• Day 04:Fly to Lukla and trek to Phakding
  • Day 05:Trek to Namche
  • Day 06:Rest at Namche
  • Day 07:Trek to Tengboche
  • Day 08:Trek to Pheriche
  • Day 09:Trek to Lobuche
  • Day 10:Trek to Gorakhshep
  • Day 11:Trek to Kalapatthar & retrace Gorakhshep
  • Day 12:Trek to base camp
  • Day 13-52:Climbing period
  • Day 53:Retrace to Lobuche
  • Day 54:Trek to Pangboche
  • Day 55:Trek to Namche
  • Day 56:Trek to Lukla
  • Day 57:Fly to Kathmandu
  • Day 58:Free day in Kathmandu.
  • Day 59:Airport transfer for international flight.
Cost Includes

To quote you with an exact or approximate price, we need the number of persons in your group, the category of hotel, the mode of transportation (by plane or by bus or by jeep etc) & any alternation in your itinerary. Please contact us with these important details first so that we can get back to you on the cost.

  • Accommodation at our base in Kathmandu
  • All road transport by private vehicles.
  • All camping facilities and meals during the expedition.
  • Porters to carry loads from Lukla-base camp-Lukla
  • All costs for leaders, guides and local helpers
  • Equipment allowance, daily allowance & insurance for base camp staff ( sirdar, cook, kitchen boy and liaison officer)
  • Flights to transfer climbing members, staff, liason officer and cargo of the climbing gear.
  • Royalty and peak permit
  • Airport arrival and departure
Cost Excludes
  • Bar bills and laundry.
  • High altitude food and fuel above base camp.
  • Climbing equipment, tents and personal equipment above base camp
  • Personal accident insurance and emergency rescue operation
  • Tips or Gratitude.
  • Day 01
    Arrival in Kathmandu and hotel transfer

  • Day 02-03
    Official formalities and expedition preparation

  • Day 04
    Fly to Lukla and trek to Phakding

  • Day 05
    Trek to Namche

  • Day 06
    Rest at Namche

  • Day 07
    Trek to Tengboche

  • Day 08
    Trek to Pheriche

  • Day 09
    Trek to Lobuche

  • Day 10
    Trek to Gorakhshep

  • Day 11
    Trek to Kalapatthar & retrace Gorakhshep

  • Day 12
    Trek to base camp

  • Day 13-52
    Climbing period

  • Day 53
    Retrace to Lobuche

  • Day 54
    Trek to Pangboche

  • Day 55
    Trek to Namche

  • Day 56
    Trek to Lukla

  • Day 57
    Fly to Kathmandu

  • Day 58
    Free day in Kathmandu.

  • Day 59
    Airport transfer for international flight.

Our cultural tour guides are pretty proficient. The trekking guide (Sirdar) and his assistants speak a reasonable amount of English and are good enough to explain to you about the places, local culture or any sight that catches your eyes or is of interest to you.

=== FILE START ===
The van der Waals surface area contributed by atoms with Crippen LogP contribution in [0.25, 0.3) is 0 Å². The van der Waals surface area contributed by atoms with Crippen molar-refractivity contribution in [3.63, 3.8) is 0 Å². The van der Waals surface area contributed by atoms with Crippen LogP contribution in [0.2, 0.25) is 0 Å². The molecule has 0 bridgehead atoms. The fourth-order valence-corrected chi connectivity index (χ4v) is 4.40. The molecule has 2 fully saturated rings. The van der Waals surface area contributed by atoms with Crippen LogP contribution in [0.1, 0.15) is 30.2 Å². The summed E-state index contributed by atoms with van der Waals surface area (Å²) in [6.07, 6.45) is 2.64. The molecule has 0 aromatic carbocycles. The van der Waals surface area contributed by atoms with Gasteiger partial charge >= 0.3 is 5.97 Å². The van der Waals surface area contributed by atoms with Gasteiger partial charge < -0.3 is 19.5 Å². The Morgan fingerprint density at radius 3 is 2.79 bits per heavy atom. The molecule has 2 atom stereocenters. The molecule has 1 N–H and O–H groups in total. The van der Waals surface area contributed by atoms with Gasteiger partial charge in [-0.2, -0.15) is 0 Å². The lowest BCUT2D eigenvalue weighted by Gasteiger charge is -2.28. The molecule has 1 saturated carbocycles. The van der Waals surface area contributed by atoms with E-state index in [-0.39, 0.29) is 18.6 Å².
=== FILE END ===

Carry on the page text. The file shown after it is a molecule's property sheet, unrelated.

We try to bring together a small group of likeminded people to give them a memorable and insightful adventurous experience, and this is an invaluable opportunity to interact with each other in a fun-filled environment. Our travel group generally comprises of a maximum 12 members. We need a minimum of 2 participants to run our trek programs. For private trips, no minimum or maximum numbers apply.

All our trekking programs are classified into THREE different categories according to the level of altitude & terrain of the trek. Soft Adventure treks are only about a week to 10 days in duration. They generally don't go above 4000 meters and each day, you can expect to be walking for around 4 - 5 hours. While moderate to fairly challenging treks are longer treks that go right into high mountain country. Physically quite tiring, these involve approx 6-8 hours trekking along rocky ridges of high Himalayan peaks. Strenuous treks are longer treks that go far beyond the normal haunts of trekkers and tourists. Physically challenging, these may involve 7-9 hours trekking and likely to include unfavorable weather conditions and strenuous activities. It's definitely not for beginners. Basically, any trek can be challenging...u need to know your body & probably take a medical examination before doing any trek above 5000 meters and/or before doing strenuous treks.

Security of our clients is of foremost & vital importance for us. All our guides and other support crew are carefully chosen for your trips. Our guides hold licenses issued by the Government of Nepal. They are very honest and reliable. But we would also advise you to take care of your own personal belongings. If you are on 'camping treks' please do not leave your bags unattended at any time for your own safety. Take your main bag inside the tent once you reach campsite. At night, put all bags and belongings in the middle of the tent. Your guide assigns a Sherpa on turn wise basis to guard the campsite throughout the night. If you are on a 'Tea house or GAP trek' arrangement, you will be sleeping in a local tea house. You have to take sensible precautions yourself at all times. Never leave your baggage unattended and keep your lodge room locked when you go out. Prevention is always the best kind of cure.

On all our Camping treks we provide all the tents, sometimes dome tents, sometimes sturdy A frames and normally people share one tent between two; a foam mattress each; all the cutlery and utensils, cooking pots, stoves; candles/kerosene lantern, tables and stools, kitchen tent, a dining tent and toilet tent; and all the main meals while trekking but not snacks. On Tea house treks, there is no necessity to provide any equipment.